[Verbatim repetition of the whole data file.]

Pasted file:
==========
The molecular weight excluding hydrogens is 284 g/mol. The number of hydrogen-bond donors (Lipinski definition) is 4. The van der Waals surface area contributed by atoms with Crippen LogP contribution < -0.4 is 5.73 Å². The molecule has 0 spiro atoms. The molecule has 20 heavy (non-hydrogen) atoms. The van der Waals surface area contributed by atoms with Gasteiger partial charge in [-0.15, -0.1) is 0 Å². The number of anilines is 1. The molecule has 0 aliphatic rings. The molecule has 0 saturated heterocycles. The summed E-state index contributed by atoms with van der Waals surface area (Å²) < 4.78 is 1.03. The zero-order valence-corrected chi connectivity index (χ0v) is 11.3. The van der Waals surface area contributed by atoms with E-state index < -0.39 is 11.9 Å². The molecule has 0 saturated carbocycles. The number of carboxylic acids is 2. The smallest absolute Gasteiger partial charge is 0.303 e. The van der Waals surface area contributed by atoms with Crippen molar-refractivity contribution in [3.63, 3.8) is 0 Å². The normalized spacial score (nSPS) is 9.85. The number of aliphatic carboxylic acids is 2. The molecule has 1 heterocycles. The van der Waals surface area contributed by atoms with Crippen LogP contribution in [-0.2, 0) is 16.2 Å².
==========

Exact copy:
The molecular weight excluding hydrogens is 284 g/mol. The number of hydrogen-bond donors (Lipinski definition) is 4. The van der Waals surface area contributed by atoms with Crippen LogP contribution < -0.4 is 5.73 Å². The molecule has 0 spiro atoms. The molecule has 20 heavy (non-hydrogen) atoms. The van der Waals surface area contributed by atoms with Gasteiger partial charge in [-0.15, -0.1) is 0 Å². The number of anilines is 1. The molecule has 0 aliphatic rings. The molecule has 0 saturated heterocycles. The summed E-state index contributed by atoms with van der Waals surface area (Å²) < 4.78 is 1.03. The zero-order valence-corrected chi connectivity index (χ0v) is 11.3. The van der Waals surface area contributed by atoms with E-state index < -0.39 is 11.9 Å². The molecule has 0 saturated carbocycles. The number of carboxylic acids is 2. The smallest absolute Gasteiger partial charge is 0.303 e. The van der Waals surface area contributed by atoms with Crippen molar-refractivity contribution in [3.63, 3.8) is 0 Å². The normalized spacial score (nSPS) is 9.85. The number of aliphatic carboxylic acids is 2. The molecule has 1 heterocycles. The van der Waals surface area contributed by atoms with Crippen LogP contribution in [-0.2, 0) is 16.2 Å².